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Nigeria@60: A 4-engine jumbo jet flying on 2 engines

By Professor Bolaji Akinyemi
02 October 2020   |   1:55 am
A narrative on Nigeria@60 is an exercise in controversy. If the narrative applies to human beings or animals, there are parameters that are non-controversial if applied rationally.

Bolaji Akinyemi

A narrative on Nigeria@60 is an exercise in controversy. If the narrative applies to human beings or animals, there are parameters that are non-controversial if applied rationally. A three-year-old person is supposed to walk and not crawl; is supposed to have teeth and not bare gums, is supposed to be able to say more words than papa and mama; is supposed to have hair on the head and not bald gorimapa. Animals have similar yardsticks. Within minutes, a baby lion starts to walk; within a known time frame, the baby lion graduates from milk to meat and the lion species itself recognises when grownup lions leave the family in a unilateral declaration of independence. When any of these timeframes is missed, people don’t comfort themselves by shrugging that at least the person without teeth at 4 years old is still alive, or the six month old lion cub can crawl. No dispute over the conclusion. A doctor is sent for or a vet’s surgery is the next port of call.

Why then is there controversy when we need to file a progress report on a nation? That controversy in Nigeria has led to the new addition to our vocabulary “hailers and wailers”. To hailers it is celebrations galore. To wailers, it is lamentations galore.

Hailers point to the achievements in the number of new roads built, new airports built, new educational institutions built, new teaching hospitals built, etc. The wailers concede the fact of these achievements but raise several questions. Where is the fleet of the national airline inherited? Where is the inherited shipping line? Have the standards of the educational institutions inherited at independence being maintained?

At independence, we were christened “The Giant of Africa” and we accepted the appellation. Now according to the United Nations Human Development Reports, Nigeria is 158 out of 189 countries, 189 being the worst and 1 being the best.

I belong to the generation who studied abroad in the 1960s,who were offered foreign citizenship on a platter of gold, who rejected the offer because we believed that our country, Nigeria was going to hit the sky in development. We were sure of it. What has happened to the expectation? The United Arab Emirate has launched a rocket aiming to land it on Mars. Nigerian Raw Materials Research and Development Council listed Kilishi production as its major success in 33 years. Nigeria and Brazil were at par in 1960, Brazil is 79 on the Human Development list while Nigeria is 158. While Brazil has produced tanks, ships, airplanes, both military and civilian, Nigeria has just produced rifles. Nigeria at 158 is put to shame by such countries like Brazil at 79, United Arab Emirate (UAE) at 34, Malaysia at 57, Turkey at 64 and Singapore at no. 9.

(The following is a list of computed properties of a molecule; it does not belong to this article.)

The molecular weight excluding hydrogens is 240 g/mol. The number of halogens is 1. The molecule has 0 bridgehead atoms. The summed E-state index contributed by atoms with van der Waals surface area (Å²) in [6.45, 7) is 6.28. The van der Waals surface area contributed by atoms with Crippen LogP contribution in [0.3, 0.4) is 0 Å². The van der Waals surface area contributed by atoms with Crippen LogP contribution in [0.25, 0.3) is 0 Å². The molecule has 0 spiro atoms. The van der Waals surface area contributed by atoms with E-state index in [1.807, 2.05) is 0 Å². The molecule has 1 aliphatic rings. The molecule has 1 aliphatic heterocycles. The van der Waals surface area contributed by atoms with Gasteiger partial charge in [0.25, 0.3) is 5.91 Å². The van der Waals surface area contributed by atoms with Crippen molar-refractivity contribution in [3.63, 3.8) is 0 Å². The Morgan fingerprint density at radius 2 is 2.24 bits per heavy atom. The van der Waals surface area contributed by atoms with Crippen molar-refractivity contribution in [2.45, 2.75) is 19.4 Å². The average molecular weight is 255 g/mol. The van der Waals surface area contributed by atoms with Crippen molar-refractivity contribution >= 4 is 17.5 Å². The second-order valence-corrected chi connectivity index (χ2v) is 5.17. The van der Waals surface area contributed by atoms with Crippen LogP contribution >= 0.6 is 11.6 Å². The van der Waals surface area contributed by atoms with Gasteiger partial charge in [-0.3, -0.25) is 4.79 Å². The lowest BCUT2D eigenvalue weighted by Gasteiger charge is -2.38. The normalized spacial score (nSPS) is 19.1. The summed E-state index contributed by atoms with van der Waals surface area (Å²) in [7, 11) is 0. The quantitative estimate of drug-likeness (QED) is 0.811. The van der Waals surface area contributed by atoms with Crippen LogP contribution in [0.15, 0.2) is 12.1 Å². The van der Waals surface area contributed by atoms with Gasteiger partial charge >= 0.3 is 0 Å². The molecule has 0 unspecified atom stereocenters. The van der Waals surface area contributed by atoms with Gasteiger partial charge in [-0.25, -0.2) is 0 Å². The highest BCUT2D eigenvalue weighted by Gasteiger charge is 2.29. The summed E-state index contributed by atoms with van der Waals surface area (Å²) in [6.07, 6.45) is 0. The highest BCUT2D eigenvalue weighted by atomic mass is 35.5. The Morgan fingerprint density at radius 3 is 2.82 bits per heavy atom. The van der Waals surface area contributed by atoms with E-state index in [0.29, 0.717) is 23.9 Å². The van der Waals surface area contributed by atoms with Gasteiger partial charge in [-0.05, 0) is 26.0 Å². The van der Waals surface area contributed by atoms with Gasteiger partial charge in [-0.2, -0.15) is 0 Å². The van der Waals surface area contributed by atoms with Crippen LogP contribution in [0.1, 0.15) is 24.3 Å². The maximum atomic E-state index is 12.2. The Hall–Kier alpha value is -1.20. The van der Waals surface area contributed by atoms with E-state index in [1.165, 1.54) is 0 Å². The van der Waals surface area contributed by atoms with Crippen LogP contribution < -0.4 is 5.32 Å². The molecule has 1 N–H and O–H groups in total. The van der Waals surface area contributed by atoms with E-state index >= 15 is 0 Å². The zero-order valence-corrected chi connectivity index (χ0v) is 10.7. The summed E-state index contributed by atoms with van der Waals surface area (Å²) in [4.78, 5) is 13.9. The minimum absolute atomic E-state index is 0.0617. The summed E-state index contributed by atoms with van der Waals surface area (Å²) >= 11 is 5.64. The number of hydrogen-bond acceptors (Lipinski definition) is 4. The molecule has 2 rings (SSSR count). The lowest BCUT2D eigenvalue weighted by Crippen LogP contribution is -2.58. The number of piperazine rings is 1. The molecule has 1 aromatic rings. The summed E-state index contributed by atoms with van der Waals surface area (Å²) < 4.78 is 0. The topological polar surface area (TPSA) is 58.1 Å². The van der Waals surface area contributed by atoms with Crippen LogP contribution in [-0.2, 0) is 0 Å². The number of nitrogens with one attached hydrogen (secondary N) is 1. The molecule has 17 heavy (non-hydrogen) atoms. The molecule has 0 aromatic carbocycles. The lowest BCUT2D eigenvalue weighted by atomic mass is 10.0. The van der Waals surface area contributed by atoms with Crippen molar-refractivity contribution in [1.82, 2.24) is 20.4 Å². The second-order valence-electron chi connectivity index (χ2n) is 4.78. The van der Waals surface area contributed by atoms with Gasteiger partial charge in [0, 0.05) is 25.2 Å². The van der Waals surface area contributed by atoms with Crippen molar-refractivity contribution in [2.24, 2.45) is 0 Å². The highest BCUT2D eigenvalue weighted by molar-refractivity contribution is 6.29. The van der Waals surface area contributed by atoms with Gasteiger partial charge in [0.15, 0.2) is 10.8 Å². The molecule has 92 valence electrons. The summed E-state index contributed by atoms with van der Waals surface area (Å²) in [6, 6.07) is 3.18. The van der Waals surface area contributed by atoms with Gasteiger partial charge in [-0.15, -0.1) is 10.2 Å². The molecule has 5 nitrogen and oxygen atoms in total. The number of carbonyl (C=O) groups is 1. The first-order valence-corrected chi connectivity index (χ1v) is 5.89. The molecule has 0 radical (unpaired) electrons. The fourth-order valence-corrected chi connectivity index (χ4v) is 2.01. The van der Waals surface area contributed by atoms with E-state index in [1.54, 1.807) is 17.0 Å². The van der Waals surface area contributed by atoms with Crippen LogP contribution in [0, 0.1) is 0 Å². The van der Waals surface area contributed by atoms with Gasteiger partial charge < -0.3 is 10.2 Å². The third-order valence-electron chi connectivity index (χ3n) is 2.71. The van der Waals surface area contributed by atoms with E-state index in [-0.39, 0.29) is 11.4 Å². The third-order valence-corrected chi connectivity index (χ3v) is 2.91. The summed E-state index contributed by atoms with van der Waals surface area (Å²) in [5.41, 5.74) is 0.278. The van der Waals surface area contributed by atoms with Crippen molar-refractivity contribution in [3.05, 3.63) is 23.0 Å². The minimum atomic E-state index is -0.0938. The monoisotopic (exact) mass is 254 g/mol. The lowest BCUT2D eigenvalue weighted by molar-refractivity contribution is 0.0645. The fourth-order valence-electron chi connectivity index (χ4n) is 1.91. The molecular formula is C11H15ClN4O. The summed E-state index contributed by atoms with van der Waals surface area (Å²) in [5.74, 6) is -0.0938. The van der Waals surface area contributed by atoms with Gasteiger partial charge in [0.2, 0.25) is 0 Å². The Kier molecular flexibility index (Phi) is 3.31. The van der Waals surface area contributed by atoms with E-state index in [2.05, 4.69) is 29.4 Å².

If Nigeria were to be judged by the performance of Nigerians in the Diaspora, there is no doubt that there will be sufficient cause for acclamation, and Nigeria would be ranked up with the best of the best.

So, what went wrong and what is still going wrong with Nigeria.? If Lee Kwan You could take Singapore from the Third World to the First World, what drove Nigeria from the Second World to the Fourth World? This is not hyperbole. Western Nigeria had Television services before France. The King of Saudi Arabia and Royal Princes used to come to the University of Ibadan Teaching Hospital for treatment. More and more examples can given but I think the point has been made. Even General Sani Abacha in one of his coup speeches referred disparagingly to our teaching hospitals as nothing more than dispensaries.

So, where did we go wrong? I love that first and now discarded national anthem:
Nigeria, we hail thee. How many hail Nigeria now?
Our own dear native land: Which land? Bokoharam land, Biafraland, Oduduwaland?
Though tribe and tongue may differ: You can say that again
In brotherhood we stand: Really, Really, Really.

When the demon (Ebora) of Owu swept the old anthem under the rug, we should have woken up. But the significance was lost on us. Now the chicken has come home to roost. General Olusegun Obasanjo, Professor Wole Soyinka, General Alani Akinrinade and Professor Attahiru Jega could not have been more robust in sounding the alarm bells. The cleavages have become volcanic gulfs tearing the nation apart.

The causes are governance by exclusiveness, policies that challenge the essence of nationhood and corruption that denies resources for development. The magnitude of the latter is brought to light by the fact that since independence in 1960, Nigeria alone is responsible for $750billion in illicit financial outflows.

The parameters of the way forward are embedded in decentralisation in a truly Federal Constitution, a reorganisation of the revenue allocation formula for more resources to be allocated to the states and local governments to accompany the transfer of subjects from the exclusive list to the state list and local government list. More importantly, the body language and world view of The President must change from Maradi to Maiduguri, Markudi, Zuru, Lokoja, Uyo, Ilesha, Benin , Yenagoa etc.

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